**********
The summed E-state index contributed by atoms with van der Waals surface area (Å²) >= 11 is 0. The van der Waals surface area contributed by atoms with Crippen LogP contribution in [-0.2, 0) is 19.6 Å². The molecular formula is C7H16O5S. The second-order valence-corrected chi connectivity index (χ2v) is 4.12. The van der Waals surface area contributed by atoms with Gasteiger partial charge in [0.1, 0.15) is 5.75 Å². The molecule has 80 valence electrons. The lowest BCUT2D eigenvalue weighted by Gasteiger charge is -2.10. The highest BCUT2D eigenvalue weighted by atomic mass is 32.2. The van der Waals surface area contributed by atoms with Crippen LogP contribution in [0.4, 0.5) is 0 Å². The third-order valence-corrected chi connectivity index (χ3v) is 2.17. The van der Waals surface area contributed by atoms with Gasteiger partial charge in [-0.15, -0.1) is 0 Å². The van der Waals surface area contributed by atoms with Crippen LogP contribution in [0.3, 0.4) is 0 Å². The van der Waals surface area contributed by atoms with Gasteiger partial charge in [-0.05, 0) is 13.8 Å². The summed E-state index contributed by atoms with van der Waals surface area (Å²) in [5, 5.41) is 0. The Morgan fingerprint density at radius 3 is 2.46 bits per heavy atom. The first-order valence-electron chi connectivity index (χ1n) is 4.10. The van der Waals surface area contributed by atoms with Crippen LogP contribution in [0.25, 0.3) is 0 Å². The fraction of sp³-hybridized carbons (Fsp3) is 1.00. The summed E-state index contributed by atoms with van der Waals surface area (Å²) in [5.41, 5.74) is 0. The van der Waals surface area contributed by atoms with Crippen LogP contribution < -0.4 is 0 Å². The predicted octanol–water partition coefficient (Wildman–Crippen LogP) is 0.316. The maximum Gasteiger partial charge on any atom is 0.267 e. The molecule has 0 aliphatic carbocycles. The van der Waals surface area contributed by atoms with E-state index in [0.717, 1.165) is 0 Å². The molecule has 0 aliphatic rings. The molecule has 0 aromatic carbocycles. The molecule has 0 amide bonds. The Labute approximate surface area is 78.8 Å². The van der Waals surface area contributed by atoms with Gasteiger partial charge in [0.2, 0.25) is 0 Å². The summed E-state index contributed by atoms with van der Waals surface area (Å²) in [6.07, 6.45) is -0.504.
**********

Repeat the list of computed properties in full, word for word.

The summed E-state index contributed by atoms with van der Waals surface area (Å²) >= 11 is 0. The van der Waals surface area contributed by atoms with Crippen LogP contribution in [-0.2, 0) is 19.6 Å². The molecular formula is C7H16O5S. The second-order valence-corrected chi connectivity index (χ2v) is 4.12. The van der Waals surface area contributed by atoms with Gasteiger partial charge in [0.1, 0.15) is 5.75 Å². The molecule has 80 valence electrons. The lowest BCUT2D eigenvalue weighted by Gasteiger charge is -2.10. The highest BCUT2D eigenvalue weighted by atomic mass is 32.2. The van der Waals surface area contributed by atoms with Crippen LogP contribution in [0.4, 0.5) is 0 Å². The third-order valence-corrected chi connectivity index (χ3v) is 2.17. The van der Waals surface area contributed by atoms with Gasteiger partial charge in [-0.15, -0.1) is 0 Å². The van der Waals surface area contributed by atoms with Crippen LogP contribution in [0.3, 0.4) is 0 Å². The van der Waals surface area contributed by atoms with Gasteiger partial charge in [-0.05, 0) is 13.8 Å². The summed E-state index contributed by atoms with van der Waals surface area (Å²) in [5, 5.41) is 0. The Morgan fingerprint density at radius 3 is 2.46 bits per heavy atom. The first-order valence-electron chi connectivity index (χ1n) is 4.10. The van der Waals surface area contributed by atoms with Crippen LogP contribution in [0.25, 0.3) is 0 Å². The fraction of sp³-hybridized carbons (Fsp3) is 1.00. The summed E-state index contributed by atoms with van der Waals surface area (Å²) in [5.41, 5.74) is 0. The van der Waals surface area contributed by atoms with Crippen LogP contribution < -0.4 is 0 Å². The predicted octanol–water partition coefficient (Wildman–Crippen LogP) is 0.316. The maximum Gasteiger partial charge on any atom is 0.267 e. The molecule has 0 aliphatic carbocycles. The van der Waals surface area contributed by atoms with E-state index in [0.717, 1.165) is 0 Å². The molecule has 0 aliphatic rings. The molecule has 0 aromatic carbocycles. The molecule has 0 amide bonds. The Labute approximate surface area is 78.8 Å². The van der Waals surface area contributed by atoms with Gasteiger partial charge in [0.2, 0.25) is 0 Å². The summed E-state index contributed by atoms with van der Waals surface area (Å²) in [6.07, 6.45) is -0.504.